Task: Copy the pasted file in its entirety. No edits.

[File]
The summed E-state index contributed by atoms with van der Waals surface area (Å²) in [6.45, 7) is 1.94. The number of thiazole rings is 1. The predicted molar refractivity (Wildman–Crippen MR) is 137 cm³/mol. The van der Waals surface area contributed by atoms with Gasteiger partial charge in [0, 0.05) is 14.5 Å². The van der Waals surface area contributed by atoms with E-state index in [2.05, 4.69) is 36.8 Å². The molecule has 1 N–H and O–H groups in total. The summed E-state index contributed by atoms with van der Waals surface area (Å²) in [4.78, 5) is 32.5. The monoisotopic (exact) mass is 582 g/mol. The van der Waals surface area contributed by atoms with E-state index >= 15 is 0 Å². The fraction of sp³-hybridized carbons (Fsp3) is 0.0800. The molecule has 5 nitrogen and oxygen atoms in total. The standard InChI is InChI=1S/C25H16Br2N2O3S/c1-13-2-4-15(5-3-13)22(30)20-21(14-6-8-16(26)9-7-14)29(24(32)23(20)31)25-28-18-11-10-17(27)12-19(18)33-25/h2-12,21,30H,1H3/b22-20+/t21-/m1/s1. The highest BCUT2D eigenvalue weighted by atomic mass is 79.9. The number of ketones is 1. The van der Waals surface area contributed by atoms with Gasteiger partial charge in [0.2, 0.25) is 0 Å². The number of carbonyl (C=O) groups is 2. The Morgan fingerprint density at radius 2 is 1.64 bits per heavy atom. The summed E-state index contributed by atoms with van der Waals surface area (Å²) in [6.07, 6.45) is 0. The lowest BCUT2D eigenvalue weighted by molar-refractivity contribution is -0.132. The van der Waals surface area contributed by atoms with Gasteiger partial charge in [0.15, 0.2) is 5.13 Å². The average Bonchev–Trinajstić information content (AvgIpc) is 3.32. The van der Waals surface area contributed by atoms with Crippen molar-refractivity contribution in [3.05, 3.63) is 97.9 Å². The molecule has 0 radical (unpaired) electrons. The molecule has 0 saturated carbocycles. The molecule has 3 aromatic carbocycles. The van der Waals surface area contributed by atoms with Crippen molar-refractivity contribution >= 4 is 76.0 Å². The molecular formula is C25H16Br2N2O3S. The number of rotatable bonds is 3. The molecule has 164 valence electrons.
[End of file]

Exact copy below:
The summed E-state index contributed by atoms with van der Waals surface area (Å²) in [6.45, 7) is 1.94. The number of thiazole rings is 1. The predicted molar refractivity (Wildman–Crippen MR) is 137 cm³/mol. The van der Waals surface area contributed by atoms with Gasteiger partial charge in [0, 0.05) is 14.5 Å². The van der Waals surface area contributed by atoms with E-state index in [2.05, 4.69) is 36.8 Å². The molecule has 1 N–H and O–H groups in total. The summed E-state index contributed by atoms with van der Waals surface area (Å²) in [4.78, 5) is 32.5. The monoisotopic (exact) mass is 582 g/mol. The van der Waals surface area contributed by atoms with E-state index >= 15 is 0 Å². The fraction of sp³-hybridized carbons (Fsp3) is 0.0800. The molecule has 5 nitrogen and oxygen atoms in total. The standard InChI is InChI=1S/C25H16Br2N2O3S/c1-13-2-4-15(5-3-13)22(30)20-21(14-6-8-16(26)9-7-14)29(24(32)23(20)31)25-28-18-11-10-17(27)12-19(18)33-25/h2-12,21,30H,1H3/b22-20+/t21-/m1/s1. The highest BCUT2D eigenvalue weighted by atomic mass is 79.9. The number of ketones is 1. The van der Waals surface area contributed by atoms with Gasteiger partial charge in [0.2, 0.25) is 0 Å². The number of carbonyl (C=O) groups is 2. The Morgan fingerprint density at radius 2 is 1.64 bits per heavy atom. The summed E-state index contributed by atoms with van der Waals surface area (Å²) in [6.07, 6.45) is 0. The lowest BCUT2D eigenvalue weighted by molar-refractivity contribution is -0.132. The van der Waals surface area contributed by atoms with Gasteiger partial charge in [0.15, 0.2) is 5.13 Å². The average Bonchev–Trinajstić information content (AvgIpc) is 3.32. The van der Waals surface area contributed by atoms with Crippen molar-refractivity contribution in [3.05, 3.63) is 97.9 Å². The molecule has 0 radical (unpaired) electrons. The molecule has 0 saturated carbocycles. The molecule has 3 aromatic carbocycles. The van der Waals surface area contributed by atoms with Crippen molar-refractivity contribution >= 4 is 76.0 Å². The molecular formula is C25H16Br2N2O3S. The number of rotatable bonds is 3. The molecule has 164 valence electrons.